With two midfielders in Borek Dockal and Alejandro Bedoya who preferred to drift right, a tricky winger in Ilsinho, and a right back who loved to combine with all three in Keegan Rosenberry, the Union tended to find most of their joy down the right-hand side, with Fafa Picault seemingly isolated over on the left.

Combined heat map for Wagner (top) and Gaddis (bottom).

This pattern wasn’t as apparent in the Toronto game, and there are a few reasons why. One, of course, is that the fullbacks are different. Gaddis isn’t anything like Rosenberry offensively, and Kai Wagner looks to be an upgrade over Gaddis from an attacking perspective on the left. You can see this with a look at their heat maps, with Wagner much more involved than his veteran counterpart.

Another is that the two-striker system seemed to offer the Union a more diverse way of attacking a defense. Rather than pinging a ball to C.J. Sapong to then turn out to the wings, both Picault and Burke made themselves available as targets. Their heat map, too, is relatively balanced on both sides of the pitch.

Combined heat map for Burke and Picault.

Although Marco Fabian leaned slightly to the right side, it wasn’t as extreme as what we were used to seeing last year. These factors, taken together, led the Union to mount a relatively balanced attack at the Toronto goal, with 36% of attacks coming down the left side and 40% coming down the right side.

Hopefully, this is a sign that the 2019 Union will be less predictable in their attacking play than the previous edition of the club.

If you be my bodyguard…

Unfortunately, we now have to talk about Haris Medunjanin.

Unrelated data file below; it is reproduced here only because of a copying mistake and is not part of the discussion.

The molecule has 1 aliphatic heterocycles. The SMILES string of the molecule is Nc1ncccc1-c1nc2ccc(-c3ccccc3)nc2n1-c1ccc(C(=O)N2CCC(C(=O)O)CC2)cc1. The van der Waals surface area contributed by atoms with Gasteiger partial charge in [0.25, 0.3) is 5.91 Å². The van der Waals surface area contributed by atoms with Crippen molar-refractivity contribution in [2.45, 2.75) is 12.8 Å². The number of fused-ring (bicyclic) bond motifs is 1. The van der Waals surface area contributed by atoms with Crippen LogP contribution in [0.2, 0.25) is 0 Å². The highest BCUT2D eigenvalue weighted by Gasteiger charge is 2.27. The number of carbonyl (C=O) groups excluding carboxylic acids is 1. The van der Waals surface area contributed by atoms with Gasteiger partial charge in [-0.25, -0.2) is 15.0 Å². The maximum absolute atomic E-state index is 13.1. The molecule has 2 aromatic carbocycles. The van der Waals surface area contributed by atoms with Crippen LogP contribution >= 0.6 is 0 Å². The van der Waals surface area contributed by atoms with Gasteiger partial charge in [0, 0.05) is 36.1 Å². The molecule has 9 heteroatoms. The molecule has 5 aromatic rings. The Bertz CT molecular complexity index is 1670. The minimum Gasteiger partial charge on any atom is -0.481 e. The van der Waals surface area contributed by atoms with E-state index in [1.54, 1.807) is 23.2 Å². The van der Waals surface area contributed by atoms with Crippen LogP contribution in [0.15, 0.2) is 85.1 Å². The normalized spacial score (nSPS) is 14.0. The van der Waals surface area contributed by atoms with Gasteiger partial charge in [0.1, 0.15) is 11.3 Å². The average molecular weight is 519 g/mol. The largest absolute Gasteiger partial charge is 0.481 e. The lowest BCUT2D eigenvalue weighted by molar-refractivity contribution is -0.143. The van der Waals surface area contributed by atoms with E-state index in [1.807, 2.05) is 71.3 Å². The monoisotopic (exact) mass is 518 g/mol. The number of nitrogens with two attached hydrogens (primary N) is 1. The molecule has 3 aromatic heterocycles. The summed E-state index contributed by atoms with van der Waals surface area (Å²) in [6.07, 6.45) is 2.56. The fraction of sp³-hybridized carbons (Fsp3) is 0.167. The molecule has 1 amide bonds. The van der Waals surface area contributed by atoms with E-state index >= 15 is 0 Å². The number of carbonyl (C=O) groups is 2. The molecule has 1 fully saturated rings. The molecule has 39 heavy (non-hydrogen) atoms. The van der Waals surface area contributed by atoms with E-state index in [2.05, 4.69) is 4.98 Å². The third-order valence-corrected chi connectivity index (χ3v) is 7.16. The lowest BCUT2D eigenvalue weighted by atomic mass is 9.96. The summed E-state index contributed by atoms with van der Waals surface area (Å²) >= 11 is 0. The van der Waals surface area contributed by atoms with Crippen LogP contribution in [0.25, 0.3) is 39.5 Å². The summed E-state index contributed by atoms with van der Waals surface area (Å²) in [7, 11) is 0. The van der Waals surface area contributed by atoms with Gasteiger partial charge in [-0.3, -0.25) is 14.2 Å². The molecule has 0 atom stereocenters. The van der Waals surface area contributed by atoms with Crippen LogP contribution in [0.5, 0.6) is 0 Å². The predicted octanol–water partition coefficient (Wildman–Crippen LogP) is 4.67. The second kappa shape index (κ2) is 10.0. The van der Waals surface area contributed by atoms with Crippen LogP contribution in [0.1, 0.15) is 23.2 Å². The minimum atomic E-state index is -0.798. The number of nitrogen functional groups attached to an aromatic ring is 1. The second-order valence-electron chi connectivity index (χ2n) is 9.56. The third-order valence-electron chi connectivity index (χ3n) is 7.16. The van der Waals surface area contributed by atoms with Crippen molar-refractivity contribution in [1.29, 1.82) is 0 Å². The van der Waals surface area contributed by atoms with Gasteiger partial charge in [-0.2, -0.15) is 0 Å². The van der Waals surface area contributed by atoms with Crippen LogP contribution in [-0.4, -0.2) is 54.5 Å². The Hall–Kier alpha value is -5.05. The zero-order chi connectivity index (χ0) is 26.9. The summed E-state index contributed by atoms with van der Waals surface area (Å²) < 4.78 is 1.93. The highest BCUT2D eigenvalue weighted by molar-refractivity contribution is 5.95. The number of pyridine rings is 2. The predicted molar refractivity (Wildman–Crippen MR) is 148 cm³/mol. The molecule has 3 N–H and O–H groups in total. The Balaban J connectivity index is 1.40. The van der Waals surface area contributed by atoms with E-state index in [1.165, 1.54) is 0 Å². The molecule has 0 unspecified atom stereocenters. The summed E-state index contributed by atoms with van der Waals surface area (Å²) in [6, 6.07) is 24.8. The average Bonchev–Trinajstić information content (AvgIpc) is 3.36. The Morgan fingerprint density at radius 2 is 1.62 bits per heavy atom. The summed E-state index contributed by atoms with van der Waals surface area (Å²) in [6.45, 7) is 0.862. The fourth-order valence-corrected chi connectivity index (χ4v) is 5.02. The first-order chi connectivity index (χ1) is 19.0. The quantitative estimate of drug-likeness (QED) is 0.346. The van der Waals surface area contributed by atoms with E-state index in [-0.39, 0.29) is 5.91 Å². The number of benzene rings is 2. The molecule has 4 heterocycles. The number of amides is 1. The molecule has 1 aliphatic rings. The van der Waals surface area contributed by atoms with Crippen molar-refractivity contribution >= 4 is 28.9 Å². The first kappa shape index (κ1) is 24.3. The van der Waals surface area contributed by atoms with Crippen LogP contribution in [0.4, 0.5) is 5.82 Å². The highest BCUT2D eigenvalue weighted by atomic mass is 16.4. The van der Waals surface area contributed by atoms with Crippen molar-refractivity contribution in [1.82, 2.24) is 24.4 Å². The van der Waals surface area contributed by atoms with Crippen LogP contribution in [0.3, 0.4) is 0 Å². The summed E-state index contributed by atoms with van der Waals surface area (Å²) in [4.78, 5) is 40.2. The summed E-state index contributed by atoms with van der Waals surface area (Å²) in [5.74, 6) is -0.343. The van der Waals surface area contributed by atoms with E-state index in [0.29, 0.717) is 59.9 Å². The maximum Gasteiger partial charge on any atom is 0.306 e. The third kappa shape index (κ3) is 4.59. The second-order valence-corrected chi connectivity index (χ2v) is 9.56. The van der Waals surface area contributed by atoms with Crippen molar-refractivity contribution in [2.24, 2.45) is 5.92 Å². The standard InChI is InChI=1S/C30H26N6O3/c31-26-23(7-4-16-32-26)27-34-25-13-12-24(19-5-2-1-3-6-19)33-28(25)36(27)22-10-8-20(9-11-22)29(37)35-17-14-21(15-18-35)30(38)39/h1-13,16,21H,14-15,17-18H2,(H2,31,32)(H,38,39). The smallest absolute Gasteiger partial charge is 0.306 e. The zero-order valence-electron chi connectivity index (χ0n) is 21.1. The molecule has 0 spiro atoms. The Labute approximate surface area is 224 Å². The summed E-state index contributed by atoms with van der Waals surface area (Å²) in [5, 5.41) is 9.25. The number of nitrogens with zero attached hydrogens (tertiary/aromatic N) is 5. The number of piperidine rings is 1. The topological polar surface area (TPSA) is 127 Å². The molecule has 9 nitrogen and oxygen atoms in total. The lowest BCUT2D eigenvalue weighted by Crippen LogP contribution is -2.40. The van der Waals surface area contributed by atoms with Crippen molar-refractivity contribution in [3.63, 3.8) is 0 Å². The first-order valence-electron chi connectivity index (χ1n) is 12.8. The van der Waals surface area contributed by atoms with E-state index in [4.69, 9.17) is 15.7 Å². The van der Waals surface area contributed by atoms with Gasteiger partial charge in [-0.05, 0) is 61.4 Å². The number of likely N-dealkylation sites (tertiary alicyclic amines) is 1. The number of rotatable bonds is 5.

I’m not going to beat the point to death, mostly because Matt Doyle over at summed it up nicely.

I’m not as inclined to blame Fabian here — in both goals, Bradley is clearly Medunjanin’s man, and he just switches off completely to allow fairly easy goals.

Medunjanin does bring a lot to the side offensively, and it seems from Curtin’s postgame praise that the Bosnian isn’t leaving the lineup entirely. Given that he’s not likely to suddenly develop defensive tenacity, the best solution is likely to bring in a different player at either the base of the diamond (shifting Medunjanin to the left and Bedoya to the right) or on the right who can provide something different. Candidates at the base include Jones and Warren Creavalle, while Brenden Aaronson and Anthony Fontana are options on the right (as are Jones and Creavalle).

The status quo, however, cannot stand.

Help you learn to help yourself

The Union’s 3-5-2 after both substitutions.

This iteration of the Union promised tactical flexibility, and we got it with the desperation switch to a 3-5-2 once Toronto had established a two-goal edge.

It’s tough to say much about the way this worked in practice. The Union drew a penalty from this shape and had a shot cleared off the line by Aurelien Collin’s evil twin, Laurent Ciman. They also looked mostly ineffective from the 80th minute on and ended up conceding the final goal thanks to a defender playing out of position. Some positives, some negatives.

A theoretical 3-5-2 where the destroyer slides into the middle of the defense and the left back becomes a wing back.